California Fishing License Fees Ruled Unfair

     SAN FRANCISCO (CN) – It is illegal for California commercial fisherman to pay one-third the licensing fees of out-of-staters, the Ninth Circuit ruled Friday.
     When lead plaintiff Kevin Marilley filed the class action in 2013, California charged out-of-state residents like him $3,260 for a commercial fishing license, commercial fishing vessel registration, a Herring Gill net permit and a Dungeness crab vessel permit.
     All four licenses would cost a resident just $1,100.
     A federal judge found the scheme unfair under the privileges and immunities clause of the U.S. Constitution, but the state sought reversal earlier this summer in hearing before a three-judge panel of the Ninth Circuit.
     California had argued that the fishermen must show that the differing fees “exclude them, in whole or in part, from commercial fishing.”
     By a 2-1 vote, the federal appeals court found this argument unavailing Friday.
     The ruling shoots down California’s claim that it is “merely compensating itself for expenditures on conservation and enforcement efforts from which non-residents benefit.”
     “Although we agree that obtaining compensation for expenditures the state makes for conservation or enforcement is a permissible state objective, the additional fees charged to non-residents must bear a close relation to the taxes which only residents pay,” said U.S. District Judge Paul Friedman, writing for the court by designation from Washington, D.C.
     “Charging non-residents two to three times the amount charged to residents plainly burdens non-residents’ right to pursue a common calling,” Friedman added.
     Judge Susan Graber meanwhile wrote in dissent that the issue was not ripe for summary judgment, boiling the issue down to one of high California taxes for conservation projects.
     “Nonresidents increase the amount of commercial fishing activity in California’s coastal waters,” the 11-page dissent continues. “That increased activity, in turn, requires the state to spend more money than it otherwise would spend on commercial fisheries management, including enforcement and conservation. Because nonresidents are a ‘peculiar source’ of those additional costs, I would hold that not subsidizing nonresident participation in an activity funded with residents’ tax dollars is a substantial reason for discrimination.”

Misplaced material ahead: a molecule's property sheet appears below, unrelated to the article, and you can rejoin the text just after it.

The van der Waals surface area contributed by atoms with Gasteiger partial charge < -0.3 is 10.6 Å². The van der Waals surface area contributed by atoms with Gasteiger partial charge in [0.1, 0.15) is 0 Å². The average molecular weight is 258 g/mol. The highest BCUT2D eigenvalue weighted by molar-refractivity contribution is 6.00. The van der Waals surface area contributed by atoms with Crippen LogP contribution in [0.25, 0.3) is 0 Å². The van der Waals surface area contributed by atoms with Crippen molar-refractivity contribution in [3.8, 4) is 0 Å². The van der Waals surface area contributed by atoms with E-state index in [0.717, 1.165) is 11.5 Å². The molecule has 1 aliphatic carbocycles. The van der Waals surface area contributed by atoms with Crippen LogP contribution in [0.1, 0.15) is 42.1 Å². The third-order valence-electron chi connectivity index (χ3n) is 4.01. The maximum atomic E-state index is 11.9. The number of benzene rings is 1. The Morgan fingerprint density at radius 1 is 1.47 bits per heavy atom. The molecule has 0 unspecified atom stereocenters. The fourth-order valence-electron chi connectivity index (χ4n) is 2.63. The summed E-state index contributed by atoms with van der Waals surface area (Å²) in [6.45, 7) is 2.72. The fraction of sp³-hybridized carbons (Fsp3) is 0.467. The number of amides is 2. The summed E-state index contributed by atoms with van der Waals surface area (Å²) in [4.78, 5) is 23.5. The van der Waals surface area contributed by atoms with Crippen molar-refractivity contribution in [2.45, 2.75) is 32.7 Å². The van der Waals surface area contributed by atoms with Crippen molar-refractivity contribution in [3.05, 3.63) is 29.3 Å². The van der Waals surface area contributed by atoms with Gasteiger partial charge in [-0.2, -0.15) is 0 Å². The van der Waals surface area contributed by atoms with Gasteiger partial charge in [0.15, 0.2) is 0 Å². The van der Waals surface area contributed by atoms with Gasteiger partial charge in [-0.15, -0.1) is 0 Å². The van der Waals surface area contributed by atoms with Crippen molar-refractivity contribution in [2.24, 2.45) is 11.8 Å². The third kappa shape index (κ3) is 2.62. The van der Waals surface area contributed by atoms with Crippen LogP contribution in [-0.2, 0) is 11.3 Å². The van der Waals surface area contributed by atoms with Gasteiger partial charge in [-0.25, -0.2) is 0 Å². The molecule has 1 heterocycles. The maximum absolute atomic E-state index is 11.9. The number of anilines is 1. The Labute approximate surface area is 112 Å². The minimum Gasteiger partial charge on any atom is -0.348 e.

Though California emphasized that the percentage of nonresident commercial fishers in the state has actually increased, the majority did not think this helped the state’s case.
     “Permitting a state to freely discriminate against non-residents up to the point that they are driven out” would not “place the citizens of each state upon the same footing with citizens of other states,” the 14-page majority opinion states.
     California had also vied unsuccessfully for evidence that it enacted the scheme for a “protectionist purpose.”
     On this point, Friedman said the state had misinterpreted precedent to mean that proof of such a purpose is always required to determine a privileges and immunities inquiry.
     “When the court determines that the Privileges and Immunities Clause does not apply at all, it says so,” Friedman added.
     Judge Graber’s dissent took issue with the plaintiffs’ reliance on a per-capita calculation of a California resident’s tax burden, related to DFW’s commercial fishing budget.
     “That sort of rigid across-the-board calculation does not accurately reflect the real benefit that a taxpayer obtains through his or her tax dollars,” Graber wrote. “Taxpayer dollars support a large number of state-funded programs. Education, natural resources management, healthcare services, corrections and rehabilitation, infrastructure, and transportation all are at least partially funded with state tax revenues in California. In a given year, an individual taxpayer likely receives no direct benefit from some of those programs, but a benefit that far exceeds his or her pro rata contribution from others. This is the deal that we make when we pay taxes: We all put a portion of our income into a big pot and it is spent in a variety of ways, some of which benefit us directly and some of which do not.”
     For Graber, “the per capita formula thus systematically disadvantages the resident vis-à-vis the nonresident.” (Emphasis in original.)
     Neither side could be immediately reached for comment on Friday.

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